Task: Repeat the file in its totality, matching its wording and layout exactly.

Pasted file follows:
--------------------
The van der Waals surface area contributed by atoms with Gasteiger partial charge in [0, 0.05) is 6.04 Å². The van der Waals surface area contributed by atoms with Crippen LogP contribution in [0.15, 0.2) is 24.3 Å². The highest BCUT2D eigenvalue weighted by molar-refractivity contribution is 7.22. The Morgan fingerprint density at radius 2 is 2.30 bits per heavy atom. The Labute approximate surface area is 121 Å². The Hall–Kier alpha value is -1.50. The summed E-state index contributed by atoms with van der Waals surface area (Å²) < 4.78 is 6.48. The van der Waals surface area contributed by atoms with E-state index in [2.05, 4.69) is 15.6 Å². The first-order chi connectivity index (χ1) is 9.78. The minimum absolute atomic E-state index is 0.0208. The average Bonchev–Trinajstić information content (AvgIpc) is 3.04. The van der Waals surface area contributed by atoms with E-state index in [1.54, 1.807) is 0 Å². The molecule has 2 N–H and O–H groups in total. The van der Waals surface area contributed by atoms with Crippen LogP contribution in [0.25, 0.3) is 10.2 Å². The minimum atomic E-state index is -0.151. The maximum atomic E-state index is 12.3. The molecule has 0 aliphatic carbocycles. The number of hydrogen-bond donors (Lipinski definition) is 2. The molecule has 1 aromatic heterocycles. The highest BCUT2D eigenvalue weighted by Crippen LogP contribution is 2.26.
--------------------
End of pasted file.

The van der Waals surface area contributed by atoms with Gasteiger partial charge in [0, 0.05) is 6.04 Å². The van der Waals surface area contributed by atoms with Crippen LogP contribution in [0.15, 0.2) is 24.3 Å². The highest BCUT2D eigenvalue weighted by molar-refractivity contribution is 7.22. The Morgan fingerprint density at radius 2 is 2.30 bits per heavy atom. The Labute approximate surface area is 121 Å². The Hall–Kier alpha value is -1.50. The summed E-state index contributed by atoms with van der Waals surface area (Å²) < 4.78 is 6.48. The van der Waals surface area contributed by atoms with E-state index in [2.05, 4.69) is 15.6 Å². The first-order chi connectivity index (χ1) is 9.78. The minimum absolute atomic E-state index is 0.0208. The average Bonchev–Trinajstić information content (AvgIpc) is 3.04. The van der Waals surface area contributed by atoms with E-state index in [1.54, 1.807) is 0 Å². The molecule has 2 N–H and O–H groups in total. The van der Waals surface area contributed by atoms with Crippen LogP contribution in [0.25, 0.3) is 10.2 Å². The minimum atomic E-state index is -0.151. The maximum atomic E-state index is 12.3. The molecule has 0 aliphatic carbocycles. The number of hydrogen-bond donors (Lipinski definition) is 2. The molecule has 1 aromatic heterocycles. The highest BCUT2D eigenvalue weighted by Crippen LogP contribution is 2.26.